Nitzkowski swam and played water polo for the Bruins in 1950 and 1951 after transferring from Fullerton Junior College. He won the Bob Starr Memorial Trophy as the outstanding Bruin swimmer in 1951. He was a two-time southern division breaststroke champion at 200 yards and held the PCC record at 2:22.4 while also owning the Bruin record in the 100 yard breaststroke. Nitzkowski had a record of 22 wins in 24 starts in dual competition while at UCLA and was the first Bruin to ever make the NCAA meet twice earning All-America honors. Nitzkowski was a member of the US Olympic team in 1952 in the 200 meter breaststroke. In water polo, Nitzkowski was named first-team all southern division in 1951 as a Bruin. He has gone on to become one of the world's foremost authorities in water polo. From 1954-89, he coached Long Beach City College to 32 conference water polo championships and 12 conference swim titles. Nitzkowski also served as U.S. National Team Water Polo coach from 1967-1984 and coached the U.S. team in four Olympics including bronze in 1972 and silver in 1984. Nitzkowski was a 1991 selection to the International Swimming Hall of Fame and is a member of the U.S. Water Polo Hall of Fame.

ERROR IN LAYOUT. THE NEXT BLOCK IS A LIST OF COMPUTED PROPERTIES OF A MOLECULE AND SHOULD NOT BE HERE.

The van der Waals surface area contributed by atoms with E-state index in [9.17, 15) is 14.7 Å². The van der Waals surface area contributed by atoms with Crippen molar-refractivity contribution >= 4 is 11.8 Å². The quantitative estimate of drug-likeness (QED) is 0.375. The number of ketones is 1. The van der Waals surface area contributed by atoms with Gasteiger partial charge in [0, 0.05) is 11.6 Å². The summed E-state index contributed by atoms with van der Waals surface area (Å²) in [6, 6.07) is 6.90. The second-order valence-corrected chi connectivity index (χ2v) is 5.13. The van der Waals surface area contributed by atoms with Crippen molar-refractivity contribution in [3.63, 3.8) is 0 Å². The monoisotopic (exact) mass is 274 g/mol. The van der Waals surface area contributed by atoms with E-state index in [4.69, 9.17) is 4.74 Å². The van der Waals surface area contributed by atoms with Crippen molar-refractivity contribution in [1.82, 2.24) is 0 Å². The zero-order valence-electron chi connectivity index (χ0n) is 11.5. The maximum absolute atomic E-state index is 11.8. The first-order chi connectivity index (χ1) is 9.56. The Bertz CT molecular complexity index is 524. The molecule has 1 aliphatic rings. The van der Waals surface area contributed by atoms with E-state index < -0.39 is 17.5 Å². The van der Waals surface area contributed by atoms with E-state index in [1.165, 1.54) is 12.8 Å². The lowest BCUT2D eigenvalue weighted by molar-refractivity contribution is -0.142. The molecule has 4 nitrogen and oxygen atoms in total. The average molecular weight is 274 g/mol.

Arguably the finest offensive lineman in UCLA football history, Ogden was a four-year starter at offensive tackle in 1992-93-94-95. In 1992 he was named first-team Freshman All-American and followed that up as a second-team Sophomore All-American. As a junior, Ogden was named All Pac-10 and third-team All-American. As a senior in 1995, Ogden received a myriad of honors including being named the Outland Trophy winner as the top interior lineman in the nation (UCLA's first ever), unanimous first-team All-America, first-team All Pac-10, Morris Trophy winner, UPI Lineman of the Year, Lombardi Trophy runner-up and Co-UCLA offensive MVP. He was the cornerstone of UCLA's offensive line which led to the Bruins highest rushing average since 1967 at 4.7 yard per carry. In 1997, Ogden became the 8th Bruin to have his jersey retired. Ogden was the #4 overall selection in the first round of 1996 NFL draft by Baltimore. He was named the NFL All-Rookie team and has since been named to eight consecutive Pro Bowls and All-Pro teams. Ogden remains one of the best and most dominating linemen in the NFL. He helped lead Baltimore to the 2001 Super Bowl title and was named NFL Alumni Offensive Lineman of the Year in 2002. While at UCLA, Ogden was also a strong thrower on the UCLA track & field team winning the 1996 NCAA indoor track title in the shot put. Ogden also finished fourth in the 1995 NCAA outdoor championships and fifth in both 1994 and `95 in the indoor championships.